Ultimate Stock-Pickers' Top 10 Stock Purchases (by Investment Conviction)

Company Name Star Rating Fair Value Uncertainty Moat Rating Current Price (USD) Price/Fair Value Market Cap (USD mil) # of Funds Buying UnitedTech UTX 3 Medium Wide 121.91 1.05 111,890 5 Google GOOG 3 High Wide 558.4 0.93 368,750 6 TE Connec TEL 1 Medium None 72.13 1.39 28,916 5 IBM IBM 4 Medium Wide 161.94 0.83 163,035 3 Actavis ACT 4 Low Wide 291.36 0.88 79,179 2 Oracle ORCL 3 Medium Wide 43.82 1.04 191,904 3 ExpScripts ESRX 3 Medium Wide 84.79 0.95 63,362 2 Apache APA 5 Medium Narrow 65.84 0.67 24,969 3 Deere DE 3 Medium Wide 90.6 1.04 31,621 3 Schlmbrgr SLB 4 Medium Wide 84.16 0.8 109,876 5

Data as of 02/27/15. Fund ownership data as of funds' most recent filings.

Having spent plenty of time discussing our top managers' purchases of most of the top 10 high-conviction purchases in our last article, which was an early read on the high-conviction and new-money purchases that we were seeing from our Ultimate Stock-Pickers, we thought that we would focus on two names--wide-moat rated  International Business Machines (IBM) and Deere--that popped up this time around that weren't on that list. While both names were meaningful additions for the insurance portfolio managers at Berkshire Hathaway, it took additional buying from a few of our other top managers to get them on the list.

Berkshire made waves in the fourth quarter of 2011 when famed investor Warren Buffett made the world aware of his first foray into the Technology sector, having purchased 64 million shares of IBM, equivalent to approximately $10.7 billion or 5.5% of the technology company, during the previous three quarters. Since that time, the stock has decreased in value some 13%, with Berkshire increasing its stake by around 20%--picking up another 13 million shares (half of which were purchased during the fourth quarter of 2014)--with IBM being Berkshire's fourth largest holding at the end of December, accounting for 11% of the insurer's equity portfolio. Buffett was joined in his buying activity during the fourth quarter by Prem Watsa at  Fairfax Financial Holdings (FRFHF), where IBM accounted for 14% of the insurance company's equity portfolio at the end of December (Watsa increased his stake in the technology firm by 27% during the period). Chuck Bath, Chris Welch, and Rick Snowdon from  Diamond Hill Large Cap (DHLAX) added to their stake as well, but at much lower levels.

Morningstar analyst Peter Wahlstrom believes that IBM holds a defensible position in enterprise software, services, and hardware. While each of these businesses is an industry leader in its own right, he believes that the combination of these products and services provides the firm with a unique solution creation perspective and delivery ability that contributes to its wide economic moat. He notes that IBM is navigating the secular trend toward distributed, open-standards computing by diversifying its hardware platforms, broadening its software portfolio, and building a formidable services organization. While other technology giants have grown faster over the past decade, Wahlstrom notes that few can point to a record of cash flow that is as consistent as IBM's. The firm's free cash flow remains at roughly 14% of sales, with IBM paying a $1.10 per share quarterly dividend (equivalent to a 2.7% yield), which costs it a little over $4 billion per year, and dedicating $13 billion to share repurchases last year. With the stock currently trading at 90% of Wahlstrom's fair value estimate (and trading at a discount for much of the fourth quarter), Buffett was able to purchase shares at a more reasonable valuation than where he first started buying. The Oracle of Omaha even noted recently that the stock has done about what he expected it to do when he first bought it, expecting to see revenue occasionally pressured (both by the competitive environment and by adverse foreign exchange). Buffett believes that any subsequent stock price drops would provide Berkshire with opportunities to increase its stake, by either buying more stock or by having the company repurchase more shares.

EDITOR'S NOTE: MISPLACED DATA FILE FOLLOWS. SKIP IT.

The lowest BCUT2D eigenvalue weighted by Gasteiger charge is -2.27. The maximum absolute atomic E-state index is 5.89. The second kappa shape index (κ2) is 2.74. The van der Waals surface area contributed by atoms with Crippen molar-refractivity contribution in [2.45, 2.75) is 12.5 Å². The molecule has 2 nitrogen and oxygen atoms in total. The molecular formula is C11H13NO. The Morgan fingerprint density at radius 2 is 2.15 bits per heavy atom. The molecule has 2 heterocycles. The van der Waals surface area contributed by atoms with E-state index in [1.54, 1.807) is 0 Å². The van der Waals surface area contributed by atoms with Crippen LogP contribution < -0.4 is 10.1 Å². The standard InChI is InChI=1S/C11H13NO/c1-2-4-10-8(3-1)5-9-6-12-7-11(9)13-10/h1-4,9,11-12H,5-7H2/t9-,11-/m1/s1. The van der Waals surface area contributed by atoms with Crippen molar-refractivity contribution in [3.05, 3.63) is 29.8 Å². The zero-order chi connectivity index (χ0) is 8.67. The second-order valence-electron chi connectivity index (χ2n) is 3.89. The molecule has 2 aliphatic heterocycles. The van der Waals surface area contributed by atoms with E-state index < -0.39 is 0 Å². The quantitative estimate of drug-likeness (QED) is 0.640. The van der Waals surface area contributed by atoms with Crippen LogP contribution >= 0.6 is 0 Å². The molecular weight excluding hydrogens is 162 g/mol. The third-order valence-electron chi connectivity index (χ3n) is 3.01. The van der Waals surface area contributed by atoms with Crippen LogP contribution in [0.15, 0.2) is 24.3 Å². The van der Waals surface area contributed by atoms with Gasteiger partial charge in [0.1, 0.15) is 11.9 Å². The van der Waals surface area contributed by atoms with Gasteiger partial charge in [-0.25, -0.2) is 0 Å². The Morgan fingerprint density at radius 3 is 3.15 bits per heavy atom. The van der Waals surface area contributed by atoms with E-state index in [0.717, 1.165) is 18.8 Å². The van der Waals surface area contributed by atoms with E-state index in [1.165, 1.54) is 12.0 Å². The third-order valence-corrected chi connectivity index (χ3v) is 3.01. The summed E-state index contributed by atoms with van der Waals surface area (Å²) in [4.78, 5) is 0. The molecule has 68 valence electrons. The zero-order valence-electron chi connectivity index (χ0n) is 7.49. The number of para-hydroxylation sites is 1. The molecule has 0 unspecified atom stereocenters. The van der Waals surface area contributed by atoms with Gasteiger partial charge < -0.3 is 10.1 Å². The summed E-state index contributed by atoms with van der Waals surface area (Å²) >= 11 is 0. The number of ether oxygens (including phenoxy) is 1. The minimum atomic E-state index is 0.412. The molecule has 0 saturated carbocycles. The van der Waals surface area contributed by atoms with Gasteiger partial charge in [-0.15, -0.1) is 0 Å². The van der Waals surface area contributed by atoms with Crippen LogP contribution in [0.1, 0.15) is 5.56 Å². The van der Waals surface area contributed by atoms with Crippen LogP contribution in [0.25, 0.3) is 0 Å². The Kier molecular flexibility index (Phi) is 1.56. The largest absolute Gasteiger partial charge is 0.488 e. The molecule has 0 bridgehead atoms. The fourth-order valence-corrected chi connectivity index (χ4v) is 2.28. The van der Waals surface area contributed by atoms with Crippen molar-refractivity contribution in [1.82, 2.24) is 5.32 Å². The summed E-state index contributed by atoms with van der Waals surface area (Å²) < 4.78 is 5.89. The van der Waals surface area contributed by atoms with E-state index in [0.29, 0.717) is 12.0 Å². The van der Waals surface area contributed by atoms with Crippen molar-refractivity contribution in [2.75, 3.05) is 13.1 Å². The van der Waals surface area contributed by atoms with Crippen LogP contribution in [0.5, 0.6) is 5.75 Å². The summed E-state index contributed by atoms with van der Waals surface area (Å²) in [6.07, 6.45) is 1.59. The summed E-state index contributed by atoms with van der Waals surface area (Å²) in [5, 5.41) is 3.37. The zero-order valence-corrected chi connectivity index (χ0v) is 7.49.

As for Deere, we believe that this purchase was likely initiated by Todd Combs at Berkshire, given that Ted Weschler is a bit more of a media investor and Buffett tends to focus his input on positions in excess of several billion dollars. That said, Berkshire's holdings in Deere, which had been excluded from the insurer's third-quarter 13-F filing (as the firm was adding significantly to its stake and received permission to withhold its actions), accounted for close to 2% of Berkshire's holdings at the end of last year, making it a $2 billion-plus holding. Tom Gayner at  Markel (MKL) had a similar weighting in the stock, having increased his position by 54% (picking up another 293,000 shares) during the quarter. The managers at  Vanguard PRIMECAP (VPMCX), which were recently named Morningstar's U.S. Fund Manager of the Year for 2014, added to their stake as well, but at much lower levels.